Home prices had a median of $320,000 in September, which was 3.50 percent lower year-over-year. Strong demand for homes coupled with limited supplies have caused home prices to rise and buyers to compete with cash-buyers and ever escalating home prices. Rising mortgage rates and few choices of available homes have sidelined moderate and first-time buyers.

Pending Home Sales Rise in September

The National Association of Realtors® reported rising pending home sales, which provided hope for lagging home sales. Pending sales are sales for which a purchase contract is signed but the sale has not yet closed. Pending home sales had an index reading of 104.6 in September as compared to 104.1 in August. No change from August’s reading was expected in September. The pending sales index pending home sales index was one percent lower year-over-year.

Pending sales rose 4.40 percent in the West; The Midwest posted a gain of 1.20 percent and the South posted a negative reading of – 0.40 percent. The South posted a negative reading of -1.40 percent in pending home sales.

Pending home sales are considered a predictor of completed sales and new mortgages.

Mortgage Rates, New Jobless Claims Rise

Freddie Mac reported higher average mortgage rates last week. Rates for a 30-year fixed rate mortgage rose one basis point to 4.86 percent; the average rate for a 15-year fixed rate mortgage rose three basis points to 4.29 percent and the average rate for 5/1 adjustable rate mortgages was four basis points higher at 4.14 percent. Discount points averaged 0.50 percent for 30-year fixed rate mortgages, 0.40 percent for 15-year fixed rate mortgages and 0.30 percent for 5/1 adjustable rate mortgages.

First-time jobless claims rose last week to 215,000 new claims filed. Analysts expected no change from the prior week’s reading of 210,000 new claims filed. The University of Michigan reported a dip in its consumer sentiment index for October. September’s reading was adjusted from and index reading of 99 to 100.1. October’s reading was 99.  Lower consumer sentiment was based on stagnant wage growth according to analysts.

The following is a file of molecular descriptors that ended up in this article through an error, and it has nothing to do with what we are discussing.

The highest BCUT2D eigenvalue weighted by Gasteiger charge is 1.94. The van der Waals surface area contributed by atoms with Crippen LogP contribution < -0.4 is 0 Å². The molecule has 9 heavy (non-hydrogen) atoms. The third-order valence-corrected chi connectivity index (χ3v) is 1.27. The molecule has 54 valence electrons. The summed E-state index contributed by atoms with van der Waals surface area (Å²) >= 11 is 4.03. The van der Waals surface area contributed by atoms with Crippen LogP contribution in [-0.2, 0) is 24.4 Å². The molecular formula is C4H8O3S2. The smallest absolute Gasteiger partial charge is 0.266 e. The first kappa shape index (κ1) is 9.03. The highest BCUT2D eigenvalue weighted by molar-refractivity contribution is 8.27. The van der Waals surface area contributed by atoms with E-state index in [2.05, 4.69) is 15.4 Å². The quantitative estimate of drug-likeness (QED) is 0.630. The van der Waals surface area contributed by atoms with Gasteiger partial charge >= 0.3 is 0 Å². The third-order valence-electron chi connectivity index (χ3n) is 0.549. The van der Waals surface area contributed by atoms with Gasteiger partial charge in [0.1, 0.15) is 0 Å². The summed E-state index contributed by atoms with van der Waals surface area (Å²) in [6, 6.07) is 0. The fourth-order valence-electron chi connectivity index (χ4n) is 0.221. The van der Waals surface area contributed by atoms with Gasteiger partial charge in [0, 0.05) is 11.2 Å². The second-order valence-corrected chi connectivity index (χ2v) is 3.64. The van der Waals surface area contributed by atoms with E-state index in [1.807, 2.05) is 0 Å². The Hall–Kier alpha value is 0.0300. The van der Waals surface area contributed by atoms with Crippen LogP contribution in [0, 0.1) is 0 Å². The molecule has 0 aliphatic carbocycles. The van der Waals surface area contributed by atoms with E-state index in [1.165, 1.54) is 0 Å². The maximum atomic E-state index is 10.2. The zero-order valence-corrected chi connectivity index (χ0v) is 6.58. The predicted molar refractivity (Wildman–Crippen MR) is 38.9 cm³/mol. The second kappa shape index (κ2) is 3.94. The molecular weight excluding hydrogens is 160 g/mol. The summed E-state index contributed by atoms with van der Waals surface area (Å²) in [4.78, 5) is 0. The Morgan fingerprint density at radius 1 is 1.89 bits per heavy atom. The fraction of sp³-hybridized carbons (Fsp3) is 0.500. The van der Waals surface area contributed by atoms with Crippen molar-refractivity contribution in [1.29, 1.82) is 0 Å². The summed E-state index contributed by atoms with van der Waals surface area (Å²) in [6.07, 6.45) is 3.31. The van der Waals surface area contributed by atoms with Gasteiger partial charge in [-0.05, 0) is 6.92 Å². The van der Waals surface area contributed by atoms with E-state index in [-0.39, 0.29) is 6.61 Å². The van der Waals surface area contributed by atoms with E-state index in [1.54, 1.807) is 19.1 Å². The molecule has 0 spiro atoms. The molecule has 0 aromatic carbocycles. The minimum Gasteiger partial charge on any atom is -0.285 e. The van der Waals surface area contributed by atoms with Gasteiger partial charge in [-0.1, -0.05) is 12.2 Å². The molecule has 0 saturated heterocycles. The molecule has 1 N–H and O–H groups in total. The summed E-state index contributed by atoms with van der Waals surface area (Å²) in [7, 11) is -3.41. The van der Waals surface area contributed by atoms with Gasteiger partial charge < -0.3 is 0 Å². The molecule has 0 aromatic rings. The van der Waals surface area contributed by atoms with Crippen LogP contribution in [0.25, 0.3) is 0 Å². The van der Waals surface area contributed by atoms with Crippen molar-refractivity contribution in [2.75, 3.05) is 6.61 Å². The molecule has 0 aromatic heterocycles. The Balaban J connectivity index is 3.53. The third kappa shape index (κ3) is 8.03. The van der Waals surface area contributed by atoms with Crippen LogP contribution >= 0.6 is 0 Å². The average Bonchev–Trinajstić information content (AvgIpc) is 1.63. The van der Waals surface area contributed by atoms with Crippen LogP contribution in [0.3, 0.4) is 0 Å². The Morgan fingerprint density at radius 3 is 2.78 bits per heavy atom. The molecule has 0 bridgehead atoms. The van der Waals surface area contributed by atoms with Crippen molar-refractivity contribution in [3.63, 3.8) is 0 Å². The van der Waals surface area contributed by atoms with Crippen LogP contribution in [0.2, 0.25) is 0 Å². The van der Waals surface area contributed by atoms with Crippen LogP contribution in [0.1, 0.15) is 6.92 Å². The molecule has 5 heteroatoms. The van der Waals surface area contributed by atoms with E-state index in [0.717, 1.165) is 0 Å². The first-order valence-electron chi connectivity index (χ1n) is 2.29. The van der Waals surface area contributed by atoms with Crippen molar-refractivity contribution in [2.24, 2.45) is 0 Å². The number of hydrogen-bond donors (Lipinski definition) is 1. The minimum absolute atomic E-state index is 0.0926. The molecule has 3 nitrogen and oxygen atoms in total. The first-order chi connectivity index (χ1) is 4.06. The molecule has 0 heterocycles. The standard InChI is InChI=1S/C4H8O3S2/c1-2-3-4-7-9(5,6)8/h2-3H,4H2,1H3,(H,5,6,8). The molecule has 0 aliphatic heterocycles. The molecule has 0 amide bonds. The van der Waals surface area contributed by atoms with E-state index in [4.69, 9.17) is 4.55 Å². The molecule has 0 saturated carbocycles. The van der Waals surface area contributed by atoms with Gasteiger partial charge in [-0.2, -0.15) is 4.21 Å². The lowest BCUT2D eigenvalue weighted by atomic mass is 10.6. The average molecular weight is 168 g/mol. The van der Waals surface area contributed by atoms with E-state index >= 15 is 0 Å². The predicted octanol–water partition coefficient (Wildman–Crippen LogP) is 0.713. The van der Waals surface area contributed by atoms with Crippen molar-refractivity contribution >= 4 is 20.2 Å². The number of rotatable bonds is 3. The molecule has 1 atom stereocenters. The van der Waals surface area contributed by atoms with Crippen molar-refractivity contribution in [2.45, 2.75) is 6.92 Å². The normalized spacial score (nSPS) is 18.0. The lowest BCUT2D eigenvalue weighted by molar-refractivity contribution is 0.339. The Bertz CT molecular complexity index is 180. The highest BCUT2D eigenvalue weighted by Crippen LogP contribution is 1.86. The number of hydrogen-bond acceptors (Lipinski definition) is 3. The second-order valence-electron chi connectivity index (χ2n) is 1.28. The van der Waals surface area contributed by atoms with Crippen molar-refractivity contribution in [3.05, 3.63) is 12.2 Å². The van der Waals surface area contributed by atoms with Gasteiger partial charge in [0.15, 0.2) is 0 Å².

Whats Ahead

This week’s scheduled economic news includes readings from Case-Shiller on home prices, Labor sector reports on private and public sector employment and the national unemployment rate.

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What’s Ahead For Mortgage Rates This Week – October 22nd, 2018

Posted in Financial Reports by Michigan Real Estate Expert on October 22nd, 2018

What's Ahead For Mortgage Rates This Week - October 22nd, 2018Last week’s economic reports included readings on home builder confidence,sales of pre-owned homes and housing starts.  The Commerce Department also issued a report on building permits issued; weekly reports on mortgage rates and first-time jobless claims were also released.

Homebuilder Confidence Rises One Point

The National Association of Home Builders reported a reading of 68 for October,which surpassed August’s reading of 67. Any reading over 50 indicates most home builders are confident about housing market conditions. Builders cited ongoing headwinds including higher prices for materials,shortages of lots and labor and rising mortgage rates. Builders sought ways to provide more affordable housing options as they faced higher costs.

Regional readings of builder confidence readings,which are tracked on a three-month rolling average,were missed. The northeastern region gained three points for a reading of 57; the southern region gained one point for an index reading of 70. The midwestern region lost two points for a reading of 57. The western region was unchanged from September’s reading of 74.

Sales of Pre-owned Homes Slip toward 3 Year Low

The National Association of Realtors® reported fewer sales of pre-owned homes in September;5.15 million sales were reported on a seasonally adjusted annual basis as compared to August’s reading of 5.33 million sales. Analysts expected a reading of 6.27 million sales for September. Faced with high home prices and slim inventories of available homes,would-be buyers sidelined their searches for homes. Housing starts were 3.40 percent lower month-to-month and hit their lowest rate since November 2015.

According to the Commerce Department,housing starts also fell in September to 1.201 million starts on a seasonally adjusted annual basis. August’s reading was 1.268 million starts. Year-over-year,housing starts were 3.70 percent higher.,but fewer housing starts were bad news for housing markets as demand continued to exceed supplies of available homes. Building permits issued also fell in September to 1.242 million permits issued as compared to August’s reading of 1.249 million permits issued.